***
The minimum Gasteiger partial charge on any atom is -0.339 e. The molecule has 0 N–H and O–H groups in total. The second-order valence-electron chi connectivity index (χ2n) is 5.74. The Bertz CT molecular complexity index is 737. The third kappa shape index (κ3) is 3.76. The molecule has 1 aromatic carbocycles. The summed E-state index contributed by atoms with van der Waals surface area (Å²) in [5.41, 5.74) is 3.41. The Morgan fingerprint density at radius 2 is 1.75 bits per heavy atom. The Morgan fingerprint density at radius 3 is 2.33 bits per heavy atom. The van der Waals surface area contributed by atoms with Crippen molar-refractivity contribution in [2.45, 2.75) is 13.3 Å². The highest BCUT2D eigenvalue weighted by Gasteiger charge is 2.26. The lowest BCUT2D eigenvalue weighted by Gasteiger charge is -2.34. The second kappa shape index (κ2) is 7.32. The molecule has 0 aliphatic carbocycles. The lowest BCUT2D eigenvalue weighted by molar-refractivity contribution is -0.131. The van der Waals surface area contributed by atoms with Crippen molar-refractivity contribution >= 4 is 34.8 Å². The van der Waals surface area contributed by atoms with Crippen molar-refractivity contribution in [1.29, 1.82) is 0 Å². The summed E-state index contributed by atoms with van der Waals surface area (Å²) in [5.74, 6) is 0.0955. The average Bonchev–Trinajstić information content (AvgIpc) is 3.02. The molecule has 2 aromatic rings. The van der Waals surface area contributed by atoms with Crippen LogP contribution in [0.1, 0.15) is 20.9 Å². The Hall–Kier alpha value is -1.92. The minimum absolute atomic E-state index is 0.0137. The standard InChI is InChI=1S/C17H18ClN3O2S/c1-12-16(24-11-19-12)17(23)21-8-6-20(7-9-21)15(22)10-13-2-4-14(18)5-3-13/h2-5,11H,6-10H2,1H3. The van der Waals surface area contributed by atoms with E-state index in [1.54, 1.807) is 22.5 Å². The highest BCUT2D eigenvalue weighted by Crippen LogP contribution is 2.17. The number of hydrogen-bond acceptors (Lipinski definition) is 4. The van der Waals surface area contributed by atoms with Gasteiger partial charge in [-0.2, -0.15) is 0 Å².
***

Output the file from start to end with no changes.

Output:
The minimum Gasteiger partial charge on any atom is -0.339 e. The molecule has 0 N–H and O–H groups in total. The second-order valence-electron chi connectivity index (χ2n) is 5.74. The Bertz CT molecular complexity index is 737. The third kappa shape index (κ3) is 3.76. The molecule has 1 aromatic carbocycles. The summed E-state index contributed by atoms with van der Waals surface area (Å²) in [5.41, 5.74) is 3.41. The Morgan fingerprint density at radius 2 is 1.75 bits per heavy atom. The Morgan fingerprint density at radius 3 is 2.33 bits per heavy atom. The van der Waals surface area contributed by atoms with Crippen molar-refractivity contribution in [2.45, 2.75) is 13.3 Å². The highest BCUT2D eigenvalue weighted by Gasteiger charge is 2.26. The lowest BCUT2D eigenvalue weighted by Gasteiger charge is -2.34. The second kappa shape index (κ2) is 7.32. The molecule has 0 aliphatic carbocycles. The lowest BCUT2D eigenvalue weighted by molar-refractivity contribution is -0.131. The van der Waals surface area contributed by atoms with Crippen molar-refractivity contribution >= 4 is 34.8 Å². The van der Waals surface area contributed by atoms with Crippen molar-refractivity contribution in [1.29, 1.82) is 0 Å². The summed E-state index contributed by atoms with van der Waals surface area (Å²) in [5.74, 6) is 0.0955. The average Bonchev–Trinajstić information content (AvgIpc) is 3.02. The molecule has 2 aromatic rings. The van der Waals surface area contributed by atoms with Crippen LogP contribution in [0.1, 0.15) is 20.9 Å². The Hall–Kier alpha value is -1.92. The minimum absolute atomic E-state index is 0.0137. The standard InChI is InChI=1S/C17H18ClN3O2S/c1-12-16(24-11-19-12)17(23)21-8-6-20(7-9-21)15(22)10-13-2-4-14(18)5-3-13/h2-5,11H,6-10H2,1H3. The van der Waals surface area contributed by atoms with E-state index in [1.54, 1.807) is 22.5 Å². The highest BCUT2D eigenvalue weighted by Crippen LogP contribution is 2.17. The number of hydrogen-bond acceptors (Lipinski definition) is 4. The van der Waals surface area contributed by atoms with Gasteiger partial charge in [-0.2, -0.15) is 0 Å².